Our Coast: The Albatross Fleet
By Irene Nolan
Reprinted from the Island Free Press
Capt. Ernal Foster aboard the Albatross. Photo: Island Free Press.
HATTERAS -- As folks were beginning to gather at the docks in Hatteras village Saturday afternoon for the Albatross Fleet’s 75th anniversary party, an uninvited guest blew in from across the Pamlico Sound.
It was a really impressive Hatteras squall with buckets of great big rain drops that brought visibility down to about nothing, strong winds, thunder and lightning.
However, the islanders and guests at the party were not deterred but carried on as they always do in foul weather. They waited out the squall in their vehicles or delayed their arrival, but they came anyway.
The festivities got under way after about an hour’s delay under a big tent in the parking lot next to the Albatross docks.
The thunder and lightning had moved out to sea, but the sky was still steely gray and a drizzle continued to fall as guests in boots, rain slickers and other foul-weather gear gathered to hear Ernie Foster open the ceremonies honoring 75 years of the charter fishing fleet launched by his father, the late Capt. Ernal Foster, in 1937.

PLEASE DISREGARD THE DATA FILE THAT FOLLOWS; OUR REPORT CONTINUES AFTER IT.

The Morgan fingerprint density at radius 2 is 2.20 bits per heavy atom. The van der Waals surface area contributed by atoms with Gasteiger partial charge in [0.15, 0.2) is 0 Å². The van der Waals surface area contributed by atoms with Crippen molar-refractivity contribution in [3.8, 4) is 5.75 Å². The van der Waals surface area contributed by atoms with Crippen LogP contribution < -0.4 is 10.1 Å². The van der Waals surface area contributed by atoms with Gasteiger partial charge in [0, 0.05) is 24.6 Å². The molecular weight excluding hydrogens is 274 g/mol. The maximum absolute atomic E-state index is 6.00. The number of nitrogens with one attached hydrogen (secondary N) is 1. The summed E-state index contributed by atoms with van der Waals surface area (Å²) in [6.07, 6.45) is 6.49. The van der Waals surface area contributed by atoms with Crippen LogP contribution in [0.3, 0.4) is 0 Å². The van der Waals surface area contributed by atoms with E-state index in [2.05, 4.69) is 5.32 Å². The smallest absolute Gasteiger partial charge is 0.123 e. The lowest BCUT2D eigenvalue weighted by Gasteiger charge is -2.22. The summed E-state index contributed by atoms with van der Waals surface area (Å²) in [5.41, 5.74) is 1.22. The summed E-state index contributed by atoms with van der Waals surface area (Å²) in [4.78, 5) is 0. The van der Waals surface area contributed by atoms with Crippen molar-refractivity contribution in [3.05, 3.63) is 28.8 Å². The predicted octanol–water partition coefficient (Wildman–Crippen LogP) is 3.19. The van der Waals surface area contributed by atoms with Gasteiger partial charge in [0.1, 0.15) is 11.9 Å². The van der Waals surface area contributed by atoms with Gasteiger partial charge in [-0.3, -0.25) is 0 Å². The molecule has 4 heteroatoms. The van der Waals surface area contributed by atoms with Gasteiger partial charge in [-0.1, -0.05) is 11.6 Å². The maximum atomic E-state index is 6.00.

“Like much of life in Hatteras, you need to be able to improvise,” Foster said. “It is part of what has made the Albatross Fleet successful, so why should our 75th be any different?”
When he came back home to Hatteras Island during the Great Depression, young Ernal Foster needed to make a living, and the primary way folks did that in Hatteras village at that time was commercial fishing.
There were plenty of fish in the water around Hatteras, but catching them for any purpose other than sending them to market or for the family dinner was unheard of.
Ernal Foster had a better idea – catching fish for fun and sport. Tourists, especially sportsmen, were starting to come to Hatteras Island, and Foster figured that these mostly well-heeled visitors would pay to go fishing.
He purchased some wood, cured the juniper planks for a year, and then took the wood to Marshallberg, in “Down East” Carteret County, where the Albatross was built by Milton Willis in the Willis Boat Yard. The total cost to build the boat was $550.